The Internet is back in Zimbabwe amid massive civil unrest

A journalist checks the site of online newspaper Al-Ahdath News, at the company's office in downtown Khartoum on December 11, 2017. In a country where media censorship has grown over the years, Baz is among several journalists who have left newspaper jobs and launched online news journals to continue doing what he says is independent journalism. / AFP PHOTO / ASHRAF SHAZLY

Internet services in Zimbabwe have been restored after a 24-hour blackout as the country experienced its biggest civil unrest since independence in 1980.

Despite government’s denial that it blocked the Internet on Tuesday, leading service provider Econet sent messages to its subscribers confirming the government move.

“Further to a warrant issued by the Minister of State in the President’s Office for National Security, through the director general of the president’s department, in terms of the Interception of Communication Act, internet services are currently suspended across all networks. The matter is beyond our control,” read the statement.

The state believes the riots are being organised on the WhatsApp, Facebook and Twitter social media platforms. People could only make voice calls during the blackout.

The stayaway – which was called after petrol prices more than doubled overnight on Saturday amid ongoing economic woes in South Africa’s northern neighbour – entered its third day on Wednesday with people looting private businesses in high density areas, taking advantage of the riots that engulfed Bulawayo and Harare.

In Bulawayo’s high-density suburb of Nketa, six women and men broke into supermarkets in shopping centres on Wednesday morning and took just about everything they could get their hands on. A resident in the area who spoke to TimesLIVE over the phone said she suspected that the looters came from other areas.

“They were walking from Nkulumane to raid. No one dared stop them because they were in violent mode. One woman and her husband each had a trolley. She had a child strapped on her back. She kept telling the husband to walk behind her to protect them,” she said.

Looting began on Monday as the chaotic riots caught the police off guard. After a Joint Operations Command (JOC) meeting which brings together strategic departments in the security sector on Tuesday night, the police have started hunting down protesters.

“Businesses invest a lot in stocking their merchandise. There is no justification for looting. Everyone will be identified [and] will be fairly treated in court. Help us identify them,” the police said in a statement.

A police officer said the Monday riots came at a time when many officers had not reported for duty because the number of working days had been reduced to help save on transport costs.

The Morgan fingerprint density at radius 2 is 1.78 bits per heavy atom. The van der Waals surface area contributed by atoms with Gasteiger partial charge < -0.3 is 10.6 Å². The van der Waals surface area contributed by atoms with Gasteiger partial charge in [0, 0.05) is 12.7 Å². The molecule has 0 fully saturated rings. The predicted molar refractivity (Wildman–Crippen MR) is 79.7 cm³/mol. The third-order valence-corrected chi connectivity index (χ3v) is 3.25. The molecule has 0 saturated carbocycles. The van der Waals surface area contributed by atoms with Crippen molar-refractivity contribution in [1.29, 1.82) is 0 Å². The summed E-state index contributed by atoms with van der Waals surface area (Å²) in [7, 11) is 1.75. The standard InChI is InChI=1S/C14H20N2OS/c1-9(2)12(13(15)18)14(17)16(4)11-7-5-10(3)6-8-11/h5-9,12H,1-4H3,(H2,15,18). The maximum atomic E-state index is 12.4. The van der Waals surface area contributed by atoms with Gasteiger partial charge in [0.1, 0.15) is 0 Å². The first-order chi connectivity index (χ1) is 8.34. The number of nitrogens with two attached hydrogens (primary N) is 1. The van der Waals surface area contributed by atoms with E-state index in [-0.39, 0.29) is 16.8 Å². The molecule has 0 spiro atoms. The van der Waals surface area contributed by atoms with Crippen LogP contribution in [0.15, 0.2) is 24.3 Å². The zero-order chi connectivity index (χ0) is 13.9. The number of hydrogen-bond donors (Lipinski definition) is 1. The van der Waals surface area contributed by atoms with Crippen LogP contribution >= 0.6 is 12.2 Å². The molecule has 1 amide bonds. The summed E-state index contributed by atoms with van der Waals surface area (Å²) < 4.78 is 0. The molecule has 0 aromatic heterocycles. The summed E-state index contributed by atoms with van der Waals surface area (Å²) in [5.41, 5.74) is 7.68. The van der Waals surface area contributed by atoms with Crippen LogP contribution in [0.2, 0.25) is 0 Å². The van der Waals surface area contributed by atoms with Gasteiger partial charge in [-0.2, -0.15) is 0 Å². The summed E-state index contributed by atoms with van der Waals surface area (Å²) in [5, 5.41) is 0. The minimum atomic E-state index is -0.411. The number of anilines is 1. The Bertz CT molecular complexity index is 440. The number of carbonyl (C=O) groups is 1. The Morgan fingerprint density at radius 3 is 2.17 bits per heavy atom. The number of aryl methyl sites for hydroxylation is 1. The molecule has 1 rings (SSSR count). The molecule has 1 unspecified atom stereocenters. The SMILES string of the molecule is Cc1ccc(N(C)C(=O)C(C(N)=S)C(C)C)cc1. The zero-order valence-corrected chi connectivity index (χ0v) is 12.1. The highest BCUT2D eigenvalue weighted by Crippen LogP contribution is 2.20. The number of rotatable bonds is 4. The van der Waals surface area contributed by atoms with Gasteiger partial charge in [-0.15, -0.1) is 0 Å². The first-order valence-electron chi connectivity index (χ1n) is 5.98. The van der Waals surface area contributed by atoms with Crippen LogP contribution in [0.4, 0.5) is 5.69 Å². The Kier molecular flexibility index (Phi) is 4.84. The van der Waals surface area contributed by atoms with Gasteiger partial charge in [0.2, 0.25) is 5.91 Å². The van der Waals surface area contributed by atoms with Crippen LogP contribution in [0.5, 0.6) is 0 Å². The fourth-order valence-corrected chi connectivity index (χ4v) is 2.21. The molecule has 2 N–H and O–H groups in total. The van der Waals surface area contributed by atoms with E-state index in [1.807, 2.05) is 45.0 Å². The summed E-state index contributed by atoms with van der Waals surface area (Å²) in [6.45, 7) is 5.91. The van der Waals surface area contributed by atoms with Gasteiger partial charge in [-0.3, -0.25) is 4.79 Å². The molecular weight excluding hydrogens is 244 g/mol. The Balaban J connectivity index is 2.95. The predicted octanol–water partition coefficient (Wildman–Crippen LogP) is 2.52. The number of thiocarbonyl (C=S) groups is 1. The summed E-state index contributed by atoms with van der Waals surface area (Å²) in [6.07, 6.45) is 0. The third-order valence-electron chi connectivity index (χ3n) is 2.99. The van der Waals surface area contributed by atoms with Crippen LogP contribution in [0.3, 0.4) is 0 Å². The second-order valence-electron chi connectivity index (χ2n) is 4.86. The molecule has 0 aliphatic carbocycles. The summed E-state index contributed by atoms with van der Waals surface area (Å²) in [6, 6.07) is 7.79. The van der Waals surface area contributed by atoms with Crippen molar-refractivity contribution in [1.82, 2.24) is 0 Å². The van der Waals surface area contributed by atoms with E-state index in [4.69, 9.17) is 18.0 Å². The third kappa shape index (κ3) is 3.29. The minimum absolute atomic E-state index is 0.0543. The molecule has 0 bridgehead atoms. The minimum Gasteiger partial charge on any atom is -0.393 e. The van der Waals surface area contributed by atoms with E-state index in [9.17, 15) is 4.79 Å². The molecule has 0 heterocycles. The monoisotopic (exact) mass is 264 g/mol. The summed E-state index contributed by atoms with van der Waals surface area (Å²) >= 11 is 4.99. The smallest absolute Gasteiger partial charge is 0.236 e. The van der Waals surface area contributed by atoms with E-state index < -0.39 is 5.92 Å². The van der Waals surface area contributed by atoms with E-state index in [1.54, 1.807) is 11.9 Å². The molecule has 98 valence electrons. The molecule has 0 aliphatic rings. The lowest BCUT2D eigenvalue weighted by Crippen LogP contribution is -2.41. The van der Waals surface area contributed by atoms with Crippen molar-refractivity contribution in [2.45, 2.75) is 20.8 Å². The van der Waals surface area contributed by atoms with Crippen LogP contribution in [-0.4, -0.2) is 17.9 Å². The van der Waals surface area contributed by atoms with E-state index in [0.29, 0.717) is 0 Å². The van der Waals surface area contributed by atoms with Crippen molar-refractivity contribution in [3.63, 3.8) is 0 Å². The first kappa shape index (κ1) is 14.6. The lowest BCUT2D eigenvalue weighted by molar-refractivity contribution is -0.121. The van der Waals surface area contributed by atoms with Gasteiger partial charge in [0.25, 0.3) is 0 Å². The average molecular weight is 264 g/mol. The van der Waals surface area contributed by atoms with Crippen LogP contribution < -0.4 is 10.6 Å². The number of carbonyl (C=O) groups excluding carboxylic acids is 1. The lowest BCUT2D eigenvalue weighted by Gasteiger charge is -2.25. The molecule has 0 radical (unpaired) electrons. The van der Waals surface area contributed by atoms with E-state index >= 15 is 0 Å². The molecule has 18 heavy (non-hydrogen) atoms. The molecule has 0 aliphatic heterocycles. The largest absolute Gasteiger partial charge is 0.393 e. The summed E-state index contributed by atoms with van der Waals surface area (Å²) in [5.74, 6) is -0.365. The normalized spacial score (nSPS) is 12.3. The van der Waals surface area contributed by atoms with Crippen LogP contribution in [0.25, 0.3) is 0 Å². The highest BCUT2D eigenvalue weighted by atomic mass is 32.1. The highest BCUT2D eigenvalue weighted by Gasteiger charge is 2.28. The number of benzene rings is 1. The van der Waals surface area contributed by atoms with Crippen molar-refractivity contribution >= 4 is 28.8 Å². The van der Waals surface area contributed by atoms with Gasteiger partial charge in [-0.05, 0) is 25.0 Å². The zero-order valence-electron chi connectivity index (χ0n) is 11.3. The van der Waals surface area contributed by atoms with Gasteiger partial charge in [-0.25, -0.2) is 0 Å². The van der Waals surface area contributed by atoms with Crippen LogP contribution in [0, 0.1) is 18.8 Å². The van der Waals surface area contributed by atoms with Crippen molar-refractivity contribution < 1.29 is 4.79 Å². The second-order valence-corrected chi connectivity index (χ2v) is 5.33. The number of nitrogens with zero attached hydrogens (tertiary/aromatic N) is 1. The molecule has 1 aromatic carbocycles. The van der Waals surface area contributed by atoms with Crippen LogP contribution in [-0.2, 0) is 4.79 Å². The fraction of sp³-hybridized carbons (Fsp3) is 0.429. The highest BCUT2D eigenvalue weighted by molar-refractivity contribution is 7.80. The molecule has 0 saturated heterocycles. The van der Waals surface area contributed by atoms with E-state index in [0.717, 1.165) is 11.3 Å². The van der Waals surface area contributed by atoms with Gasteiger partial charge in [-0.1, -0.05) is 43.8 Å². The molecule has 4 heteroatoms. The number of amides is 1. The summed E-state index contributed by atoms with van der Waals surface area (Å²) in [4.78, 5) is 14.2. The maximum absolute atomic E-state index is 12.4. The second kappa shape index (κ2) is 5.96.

“Our salaries have been eroded by inflation so just like nurses, we had reduced the number of days per week of reporting to work. That’s why there was low police presence in troubled areas,” he said.

Roads remain barricaded with no transport links. People working 8am to 5pm jobs stayed at home, save for critical personnel such as nurses. However, they walked to work.

“I walked 25km. I left early when most of the rioters were probably sleeping because yesterday they seemed intoxicated. I walked back home yesterday. While they harassed people walking from town, they spared me because of my uniform,” said a nurse.

Both Harare and Bulawayo’s CBDs were deserted and the situation remained quiet, with police and state security as well as military officers hovering around.

But for town dwellers, hunger is starting to bite.

“I didn’t prepare for such. I stay with my wife and three children at the flat. We usually buy our grocery provisions at the shop downstairs. Now it’s closed. I had to walk around to literally hunt for food. There’s a commuter omnibus that drives around and stops briefly to sell overpriced food before it takes off to another spot. It’s a mini Afghanistan I tell you – there’s ruin and burnt tyres all over,” he said.

Government suspects that the protests are well funded by foreign elements aligned to the opposition MDC Alliance.

“The prevailing security situation in the country is a culmination of a well-orchestrated series of events by the MDC Alliance working in cahoots with NGOs, civic society, youth organisations, pressure groups and individuals,” said state security minister Owen Ncube.

Meanwhile, at least 200 demonstrators have been arrested, with some of them due in court on Thursday. #ThisFlag leader Pastor Evan Mawarire was also arrested in Harare for allegedly inciting public violence. He will have his day in court on Thursday, represented by the Zimbabwe Lawyers for Human Rights (ZLHR).